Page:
Big Pooh :: Sleepers :: 6 Hole Records/Caroline
as reviewed by Steve 'Flash' Juon

Quiet as kept 2003's "The Listening" by underground group Little Brother as one of the year's hottest albums - if you could find it. There are very few albums that pass through the RapReviews archives that ever merit an overall score above 9 let alone a perfect 10 across the board (for all those who have been asking a "9's and Up" web page is coming soon) but "The Listening" exceeded even my somewhat modest expectations of freshness. Quite frankly I was blown away. 9th Wonder's beats were unheralded masterpieces, and the raps of Big Pooh and Phonte dropped more gems than a drunken jeweler at DeBeers. Whether or not the album ever reached gold status in record stores (poor distribution probably held it back) the critical acclaim Little Brother received made them international hip-hop icons with a hectic touring schedule as a result. Success comes in all different denominations, and the triumverate flourished on the wealth of live shows as they cashed in their "next big thing" status.

Although a follow-up Little Brother record may be highly anticipated, heads are going to hve to wait for it a little bit longer. In the interim Big Pooh is dropping his own solo debut "Sleepers." Largely produced by Khrysis and 9th Wonder (with one track apiece by Big Dho and Nicolay) the album is as smooth as a shot of Maker's Mark and just as likely to inebriate you. From the funk jiggy bounce of "I Don't Care" with scratches by DJ Flash (no relation to me I'm afraid) to the warm jazz melodies infused into "Heart of the City" to the highly infectious head-nodding of "Live Life," there's no shortage of dopeness to go around. Each song is like a fine chocolate, and pressing play is your chance to unwrap it and savor the taste. And since it's Big Pooh we're talking about here and not Winnie from 100 Acres or the West coast DJ known for rolling with gangsta shit, you can expect lyrics that are witty, intelligent and articulate. Peep the linguistics on "The Fever" for example:

"Somebody give him some Vicks, a hot mug fulla TheraFlu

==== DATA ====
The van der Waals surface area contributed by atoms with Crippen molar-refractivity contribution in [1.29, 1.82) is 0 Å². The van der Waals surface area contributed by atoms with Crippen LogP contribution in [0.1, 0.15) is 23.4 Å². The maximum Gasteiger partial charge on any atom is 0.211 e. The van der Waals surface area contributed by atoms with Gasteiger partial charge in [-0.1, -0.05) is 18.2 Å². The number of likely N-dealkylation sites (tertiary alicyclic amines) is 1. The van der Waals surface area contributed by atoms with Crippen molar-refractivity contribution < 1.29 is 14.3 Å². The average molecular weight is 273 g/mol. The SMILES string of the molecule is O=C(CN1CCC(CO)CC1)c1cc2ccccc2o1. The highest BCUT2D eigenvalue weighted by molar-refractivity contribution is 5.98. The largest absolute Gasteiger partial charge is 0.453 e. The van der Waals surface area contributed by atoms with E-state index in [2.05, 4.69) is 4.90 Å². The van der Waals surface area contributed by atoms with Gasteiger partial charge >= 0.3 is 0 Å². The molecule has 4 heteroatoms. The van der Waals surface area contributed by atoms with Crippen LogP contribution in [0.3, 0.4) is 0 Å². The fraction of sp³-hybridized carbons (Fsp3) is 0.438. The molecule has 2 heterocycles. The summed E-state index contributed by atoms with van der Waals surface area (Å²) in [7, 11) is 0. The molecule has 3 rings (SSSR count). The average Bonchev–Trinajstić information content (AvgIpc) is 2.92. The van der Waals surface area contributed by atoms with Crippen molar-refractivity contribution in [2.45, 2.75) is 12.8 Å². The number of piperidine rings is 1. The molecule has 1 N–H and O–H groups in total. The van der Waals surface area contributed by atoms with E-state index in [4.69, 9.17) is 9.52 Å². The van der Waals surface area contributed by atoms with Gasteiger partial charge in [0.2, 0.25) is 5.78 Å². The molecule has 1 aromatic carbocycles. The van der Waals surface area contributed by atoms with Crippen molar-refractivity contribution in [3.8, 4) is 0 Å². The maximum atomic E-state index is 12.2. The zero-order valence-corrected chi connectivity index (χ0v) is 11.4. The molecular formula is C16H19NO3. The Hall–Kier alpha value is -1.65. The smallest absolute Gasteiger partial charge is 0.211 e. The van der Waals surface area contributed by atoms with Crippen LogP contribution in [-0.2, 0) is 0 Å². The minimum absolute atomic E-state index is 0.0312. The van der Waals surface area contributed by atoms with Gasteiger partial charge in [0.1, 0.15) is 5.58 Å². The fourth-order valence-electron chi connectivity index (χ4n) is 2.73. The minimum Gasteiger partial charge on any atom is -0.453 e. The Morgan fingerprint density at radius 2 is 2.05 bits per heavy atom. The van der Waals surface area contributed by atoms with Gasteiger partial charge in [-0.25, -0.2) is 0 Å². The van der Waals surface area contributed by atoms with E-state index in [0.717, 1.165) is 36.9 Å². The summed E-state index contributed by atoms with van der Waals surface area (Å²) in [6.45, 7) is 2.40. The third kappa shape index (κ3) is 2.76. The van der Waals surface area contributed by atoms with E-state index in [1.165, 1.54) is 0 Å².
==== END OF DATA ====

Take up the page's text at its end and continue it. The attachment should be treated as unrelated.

Tylenol to rem'y the sick
They say the cure yo it doesn't exist
I've been known to be prescripted, hand to hand to handle the fix
A contraband landed me on the list, wanted issue
Phlegm rip tissue, I pocket the set
Diagnosed a disease that's been given to vets
I'm a hero out of town and come home to threats
Complex man divided my soul ignited
'mmune system built up I'm prepared to fight it
Write it down, recite it, or come off of the top with it
Script in my palm, we carry along, now rign the alarm
We cain't save him
35 millimete film has become rest havens
Shit's funnier than Wes Craven, I thought my nigga told y'all
More deletin and less savin, let's get 'em"

Over time Big Pooh's style can remind the listener of Black Thought, or more accurately Black Thought from 9-10 years ago when he still sounded energized and lyrically sharp as opposed to being beaten down by the relentless negativity of the music industry and the shelving of his solo album. Pooh's guest list is not long but it reflects both his underground status and desire to be the fattest: "Every Block" features Phonte, "Now" features MURS, "Scars" features Joe Scudda and Median, and so on. As great as "Sleepers" is on it's own, it only suffers in comparison to "The Listening" itself. There was something undeniably fresh about the union of Pooh with Phonte over an entire album, with 9th Wonder truly living up to his name in production of great sonic works. Big Pooh proves on "Sleepers" that he's more than capable of holding down a solo album, which a lot of great artists from great groups have not been able to do (Q-Tip and Phife Dawg come to mind), and that's definitely a plus in his favor. If you're a fan of Little Brother or even if you're not, be on the lookout for "Sleepers" and don't wait to see if the distribution is better than "The Listening" was if you can't find it - get online and order it.

Music Vibes: 8.5 of 10 Lyric Vibes: 8.5 of 10 TOTAL Vibes: 8.5 of 10

Originally posted: April 26, 2005